Publication date

A communication training for pharmacy staff to improve the conversation about medication switches.

Schackmann, L., Dijk, L. van, Heringa, M., Koster, E. A communication training for pharmacy staff to improve the conversation about medication switches. Patient Education and Counseling: 2023, 109(Suppl. S), p. 116. Meeting abstract

Non-medical medication switches occur frequently and can have a negative impact on patients’ medication use, due to distrust in the new medicine, or fear of new side effects. Pharmacy staff’s communication about these switches, how they deliver the message and how they address patients’ emotions and concerns regarding the switch is crucial. However, pharmacy staff experiences difficulties in communicating about these switches. This study aimed to develop and pilot-test a communication training to improve conversations about medication switches.

Two communication strategies, ‘positive message framing’ (emphasizing positive elements of the message) and the ‘breaking bad news model’ (break the news immediately, give room for and address emotions), were adapted for use in pharmacy encounters. A blended learning training was developed, consisting of an e-learning followed by a half-day live training. The e-learning contained theory on the two communication strategies and reflective exercises for participants on their own conversations. During the live training participants mainly practiced conversations regarding medication switches using role play with a simulated patient (actress). The training was pilot-tested with staff from 15 Dutch pharmacies. Participants’ evaluation of the training (level 1 of the Kirkpatrick Model) was assessed.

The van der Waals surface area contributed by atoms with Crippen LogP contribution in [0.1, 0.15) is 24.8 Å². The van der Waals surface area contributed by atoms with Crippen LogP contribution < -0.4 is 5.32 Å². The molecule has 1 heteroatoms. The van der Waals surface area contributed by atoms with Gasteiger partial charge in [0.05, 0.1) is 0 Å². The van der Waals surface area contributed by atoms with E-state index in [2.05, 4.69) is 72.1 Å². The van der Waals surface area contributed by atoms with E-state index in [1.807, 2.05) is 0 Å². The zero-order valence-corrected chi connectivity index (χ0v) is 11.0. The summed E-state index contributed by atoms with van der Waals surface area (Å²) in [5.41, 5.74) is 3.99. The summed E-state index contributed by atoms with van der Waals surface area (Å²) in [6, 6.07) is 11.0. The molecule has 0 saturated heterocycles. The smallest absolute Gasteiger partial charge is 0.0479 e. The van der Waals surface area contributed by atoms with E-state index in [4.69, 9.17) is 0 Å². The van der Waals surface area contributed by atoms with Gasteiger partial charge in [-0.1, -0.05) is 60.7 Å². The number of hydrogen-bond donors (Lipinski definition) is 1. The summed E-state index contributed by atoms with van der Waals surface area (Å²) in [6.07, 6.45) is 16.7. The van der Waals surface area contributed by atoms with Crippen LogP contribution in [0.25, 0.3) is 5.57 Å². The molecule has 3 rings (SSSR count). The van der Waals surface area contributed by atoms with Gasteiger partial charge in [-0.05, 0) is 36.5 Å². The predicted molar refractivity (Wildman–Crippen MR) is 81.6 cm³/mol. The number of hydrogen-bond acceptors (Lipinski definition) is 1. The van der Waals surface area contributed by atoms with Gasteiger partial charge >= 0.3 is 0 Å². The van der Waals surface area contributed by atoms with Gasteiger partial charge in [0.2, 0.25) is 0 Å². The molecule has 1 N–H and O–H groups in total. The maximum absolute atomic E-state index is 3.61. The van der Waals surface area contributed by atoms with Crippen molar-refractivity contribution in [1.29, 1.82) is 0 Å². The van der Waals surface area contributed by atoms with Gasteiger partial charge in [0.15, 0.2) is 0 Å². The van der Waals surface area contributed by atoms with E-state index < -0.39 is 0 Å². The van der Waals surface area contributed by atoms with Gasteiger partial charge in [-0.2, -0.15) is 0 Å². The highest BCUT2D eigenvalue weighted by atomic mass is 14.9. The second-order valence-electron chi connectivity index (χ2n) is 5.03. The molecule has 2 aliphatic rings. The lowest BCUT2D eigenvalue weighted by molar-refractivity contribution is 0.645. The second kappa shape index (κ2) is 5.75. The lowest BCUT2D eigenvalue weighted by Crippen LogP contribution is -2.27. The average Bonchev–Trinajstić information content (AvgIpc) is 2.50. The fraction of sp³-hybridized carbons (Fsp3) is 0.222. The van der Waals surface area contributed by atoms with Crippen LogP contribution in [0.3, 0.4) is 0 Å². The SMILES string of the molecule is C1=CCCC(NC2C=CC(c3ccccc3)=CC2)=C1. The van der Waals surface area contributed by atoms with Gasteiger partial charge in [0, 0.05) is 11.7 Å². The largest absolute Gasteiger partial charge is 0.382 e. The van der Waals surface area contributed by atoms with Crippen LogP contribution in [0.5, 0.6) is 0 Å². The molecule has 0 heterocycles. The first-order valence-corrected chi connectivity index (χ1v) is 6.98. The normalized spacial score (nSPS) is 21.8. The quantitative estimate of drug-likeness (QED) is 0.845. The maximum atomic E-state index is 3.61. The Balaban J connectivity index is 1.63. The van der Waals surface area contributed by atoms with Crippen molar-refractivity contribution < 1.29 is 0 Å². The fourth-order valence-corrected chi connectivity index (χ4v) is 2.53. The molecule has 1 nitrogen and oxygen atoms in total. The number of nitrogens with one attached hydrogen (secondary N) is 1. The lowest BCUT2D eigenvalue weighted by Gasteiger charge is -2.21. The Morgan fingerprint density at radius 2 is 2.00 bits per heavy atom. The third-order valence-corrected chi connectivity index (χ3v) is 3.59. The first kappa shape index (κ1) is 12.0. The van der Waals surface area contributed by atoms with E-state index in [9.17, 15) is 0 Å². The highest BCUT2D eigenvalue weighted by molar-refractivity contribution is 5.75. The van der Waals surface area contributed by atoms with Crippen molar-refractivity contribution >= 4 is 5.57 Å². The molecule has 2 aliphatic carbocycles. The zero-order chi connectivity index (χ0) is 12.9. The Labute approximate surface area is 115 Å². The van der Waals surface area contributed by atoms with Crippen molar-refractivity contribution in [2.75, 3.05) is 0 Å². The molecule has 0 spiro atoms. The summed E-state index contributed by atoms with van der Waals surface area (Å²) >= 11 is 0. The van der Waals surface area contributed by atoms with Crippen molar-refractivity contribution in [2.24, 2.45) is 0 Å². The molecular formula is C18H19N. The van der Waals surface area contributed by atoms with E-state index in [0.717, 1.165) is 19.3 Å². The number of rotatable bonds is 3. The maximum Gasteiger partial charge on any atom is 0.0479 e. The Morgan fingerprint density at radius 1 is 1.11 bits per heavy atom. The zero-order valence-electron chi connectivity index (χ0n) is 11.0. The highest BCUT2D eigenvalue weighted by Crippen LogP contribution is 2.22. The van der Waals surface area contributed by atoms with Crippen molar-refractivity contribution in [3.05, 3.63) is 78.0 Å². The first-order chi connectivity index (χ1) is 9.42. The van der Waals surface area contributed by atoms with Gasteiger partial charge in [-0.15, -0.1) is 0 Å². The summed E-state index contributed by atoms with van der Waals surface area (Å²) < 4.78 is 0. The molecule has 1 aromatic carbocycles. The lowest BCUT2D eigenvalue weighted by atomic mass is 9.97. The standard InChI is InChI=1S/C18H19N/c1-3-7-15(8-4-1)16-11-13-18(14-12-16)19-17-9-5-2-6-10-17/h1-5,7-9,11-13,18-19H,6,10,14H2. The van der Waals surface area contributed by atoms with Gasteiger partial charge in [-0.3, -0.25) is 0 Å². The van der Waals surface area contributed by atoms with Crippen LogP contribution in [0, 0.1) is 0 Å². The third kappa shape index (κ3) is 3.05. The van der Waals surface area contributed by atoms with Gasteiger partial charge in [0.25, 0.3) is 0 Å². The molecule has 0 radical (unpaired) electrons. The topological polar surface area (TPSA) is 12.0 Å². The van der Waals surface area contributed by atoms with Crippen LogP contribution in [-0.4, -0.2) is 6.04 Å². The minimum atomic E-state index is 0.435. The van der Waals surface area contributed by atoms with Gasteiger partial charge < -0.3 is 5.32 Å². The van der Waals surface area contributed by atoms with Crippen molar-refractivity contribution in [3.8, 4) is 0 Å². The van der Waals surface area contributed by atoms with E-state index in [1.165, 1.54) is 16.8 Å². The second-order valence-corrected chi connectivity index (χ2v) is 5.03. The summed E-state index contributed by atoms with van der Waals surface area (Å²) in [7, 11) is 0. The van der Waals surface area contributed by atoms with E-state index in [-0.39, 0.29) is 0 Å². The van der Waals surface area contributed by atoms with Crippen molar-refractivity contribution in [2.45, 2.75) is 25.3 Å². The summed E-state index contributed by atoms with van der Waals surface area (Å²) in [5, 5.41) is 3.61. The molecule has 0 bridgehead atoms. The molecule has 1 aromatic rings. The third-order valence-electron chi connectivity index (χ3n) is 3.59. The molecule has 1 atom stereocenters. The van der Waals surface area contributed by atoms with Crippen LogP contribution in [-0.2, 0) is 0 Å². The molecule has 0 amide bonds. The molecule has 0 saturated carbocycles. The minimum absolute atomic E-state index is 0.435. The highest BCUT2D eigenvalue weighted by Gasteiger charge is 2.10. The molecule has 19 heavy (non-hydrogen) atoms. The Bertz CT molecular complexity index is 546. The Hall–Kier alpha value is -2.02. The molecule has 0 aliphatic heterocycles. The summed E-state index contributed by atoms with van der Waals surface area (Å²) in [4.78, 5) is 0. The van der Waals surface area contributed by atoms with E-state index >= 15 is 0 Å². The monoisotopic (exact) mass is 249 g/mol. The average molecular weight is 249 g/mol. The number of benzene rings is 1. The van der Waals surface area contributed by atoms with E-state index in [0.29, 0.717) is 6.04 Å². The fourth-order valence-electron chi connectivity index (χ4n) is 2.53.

Twelve pharmacists and 27 pharmacy technicians from 15 pharmacies were trained. All participants indicated that the training met their expectations. They most valued practicing the conversations, and discussing these role plays with each other and getting feedback, and as such learning from each other. Suggestions for improvement included having exemplary sentences to use in daily practice, portraying examples of a ‘good’ and ‘bad’ conversation and having more time to practice various situations. The training will be adapted according to these suggestions.

The training was well-received by pharmacy staff. Our next step is to investigate the degree to which they apply their learned skills in daily practice.